Glycogen v. Fat: Your long run fueling plan
This is part of a series of posts I’m doing focused on marathon training. To get “The .2” posts in your inbox, sign-up here!
Quick disclaimer: I’m a running coach, not a nutritionist. I’m making the following suggestions based on my experiences and the experiences of the runners I coach. I have no educational background in nutrition. With that out of the way, on to the show …
Your body has a HUGE amount of energy stored in it. So why do runners hit the wall in a marathon? Well, unfortunately most of your energy stores are in the form of fat, and your body primarily uses glycogen for fuel during high-intensity running.
Two ways to improve your performance
That gives us two ways to improve your performance in marathons with fueling: either replace glycogen during the run, or train your body to use more fat. To come up with an approach to fueling your long runs, let’s start at the end: marathon race day.
Your marathon fueling plan
During your marathon, you will want to be taking in energy in one form or another (gels, beans, sports drinks, etc.). Since every runner is different in what they need and what their stomachs can handle, there will be some trial and error in figuring out what works best for you. Here are a few ideas to help you start to put your plan together:
— Follow the package directions
Sounds crazy, I know. But if you’re trying a product, a good place to start is their recommendations on how frequently to use it during your run. (This is the kind of keen insight you come here for, right?)
This is a very cool resource that allows you to input the duration and intensity of your exercise and get a recommendation on how often and how many calories you should be taking in. There’s a good chance the recommendation it makes will seem way high to you, but it will provide you with a good starting point to make your own personal adjustments.
— From the archives: Nutrition During Long Runs
Morgan Bettini, MS, RDN/LDN, RYT put together a handout for my blog back in January that gives general recommendations on calorie and fluid intake, as well as suggestions for “real food” alternatives to the traditional gels, blocks, beans, etc.
— Weird, bonus tip
Studies have shown that just swishing sports drink in your mouth and spitting it out can help improve performance. It’s worth a try if you have a particularly queasy stomach late in a marathon and can’t stand the thought of taking another cup of sports drink at the next water stop.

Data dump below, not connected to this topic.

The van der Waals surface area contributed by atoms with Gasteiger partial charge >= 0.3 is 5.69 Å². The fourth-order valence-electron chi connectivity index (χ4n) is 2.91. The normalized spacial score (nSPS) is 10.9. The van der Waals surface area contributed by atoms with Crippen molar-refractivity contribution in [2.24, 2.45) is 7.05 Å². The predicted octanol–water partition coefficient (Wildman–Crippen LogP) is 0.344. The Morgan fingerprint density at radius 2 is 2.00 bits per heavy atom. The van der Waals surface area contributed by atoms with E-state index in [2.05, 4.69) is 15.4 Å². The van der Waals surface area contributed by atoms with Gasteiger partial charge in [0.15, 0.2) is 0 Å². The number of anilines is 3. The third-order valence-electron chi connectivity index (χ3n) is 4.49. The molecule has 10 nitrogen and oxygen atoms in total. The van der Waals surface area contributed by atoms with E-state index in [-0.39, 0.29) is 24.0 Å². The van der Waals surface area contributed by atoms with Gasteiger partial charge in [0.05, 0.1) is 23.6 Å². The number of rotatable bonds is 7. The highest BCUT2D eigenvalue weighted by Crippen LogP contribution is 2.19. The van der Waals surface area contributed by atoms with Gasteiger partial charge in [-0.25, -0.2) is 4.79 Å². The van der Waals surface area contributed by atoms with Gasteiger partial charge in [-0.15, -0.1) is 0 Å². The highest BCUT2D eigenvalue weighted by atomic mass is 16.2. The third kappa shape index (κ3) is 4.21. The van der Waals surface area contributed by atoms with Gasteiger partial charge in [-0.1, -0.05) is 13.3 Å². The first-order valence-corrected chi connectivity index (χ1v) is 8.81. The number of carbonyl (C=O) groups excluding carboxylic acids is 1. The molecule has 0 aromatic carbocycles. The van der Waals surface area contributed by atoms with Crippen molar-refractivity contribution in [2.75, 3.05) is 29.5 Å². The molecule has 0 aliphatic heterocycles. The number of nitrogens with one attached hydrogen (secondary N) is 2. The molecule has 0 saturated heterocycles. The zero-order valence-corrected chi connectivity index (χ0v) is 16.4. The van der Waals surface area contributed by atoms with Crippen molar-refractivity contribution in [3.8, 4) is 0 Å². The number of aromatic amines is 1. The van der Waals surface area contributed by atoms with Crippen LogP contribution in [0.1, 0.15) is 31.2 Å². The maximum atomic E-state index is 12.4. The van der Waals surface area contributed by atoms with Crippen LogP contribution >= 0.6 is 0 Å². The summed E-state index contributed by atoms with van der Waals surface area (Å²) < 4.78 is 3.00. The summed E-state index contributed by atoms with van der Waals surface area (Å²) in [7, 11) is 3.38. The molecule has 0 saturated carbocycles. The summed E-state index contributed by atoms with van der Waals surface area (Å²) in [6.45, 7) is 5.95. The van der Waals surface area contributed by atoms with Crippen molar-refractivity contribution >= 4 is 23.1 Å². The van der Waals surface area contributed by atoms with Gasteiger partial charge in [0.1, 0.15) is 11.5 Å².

Cardinal rule of marathon running: nothing new on race day
One of the cardinal rules of marathon running is to never try anything new on race day. You want to be at the start line so confident in your fueling plan that you’re not even thinking about it — saving mental energy for more pressing matters, like those pesky 26+ miles in front of you. So you’ll need to practice your plan during your training.
Testing your fuel plan is going to be most effective if you do it in a real-world setting … meaning on really long runs. Any run over 16 miles should be a good gauge if your fueling plan is providing you the energy you need or if you’re hitting empty too soon.
Any run over 16 miles will be a good gauge, the real tests begin at 18+ miles
But the real tests will come in 18+ mile long runs (extra credit if it includes marathon pace work). Those are the runs that will not only tell you if your plan is keeping you well fueled, but also if your stomach can handle it!
Using more fat for fuel
Over the last 5 years, there have been several studies that have looked at whether training in a “glycogen depleted state” (for example: morning runs without eating first) can teach your body to increase the percentage of its energy it gets from fats versus carbohydrates.
Training without eating first can improve fat use
The short answer is: yes.
The medium answer is: but the studies didn’t show any increase in performance.
The long answer is: as with a lot of exercise science studies, it’s really hard to generalize from cyclists performing a 60 minute time trial to marathon runners.
Still, I don’t want to be a Luddite here. So let’s look at the best way to work this into your training if it’s something that you want to try.
NOTE: those recommendations are not necessarily indicated by the research, but are my best attempt at taking what the studies say and coming up with a real world plan to implement it.
— Don’t do it every run
The first thing to keep in mind is that you won’t want to try this approach for every run, and certainly not every long run. For one thing, you need to test out your fueling plan before the race.
Secondly, some of the training runs that you’ll do are important enough that you don’t want to risk bonking on those.
Finally, if you’re doing a speed workout with really high intensity running, you’ll be compromising your ability to complete the workout effectively by not getting some carbohydrates into your system ahead of time.
— Keep it short
With those caveats in mind, I think the best place to try this is on shorter long runs — distances that will take you between 90 and 120 minutes to complete. That is long enough that your body will be forced to seek out other energy sources, but not so long that you’ll really struggle to complete the run. And, that will still leave your longest long runs to practice your fueling plan.
I will say, too, that I don’t think you should do this on ALL your 90 to 120 minute runs. I would pick one run every 3-4 weeks if you want to try this approach.
Following these guidelines will let you get the best of both worlds in your training — and leave you ready to use fat and replace glycogen effectively on race day!
About Coach Carl
Coach Carl is a USA Track & Field Level 2 endurance coach who works with runners of all ability levels to reach their goals. He has been featured in Runner’s World, Women’s Health, Men’s Fitness, and Competitor. For information on his coaching services, click here.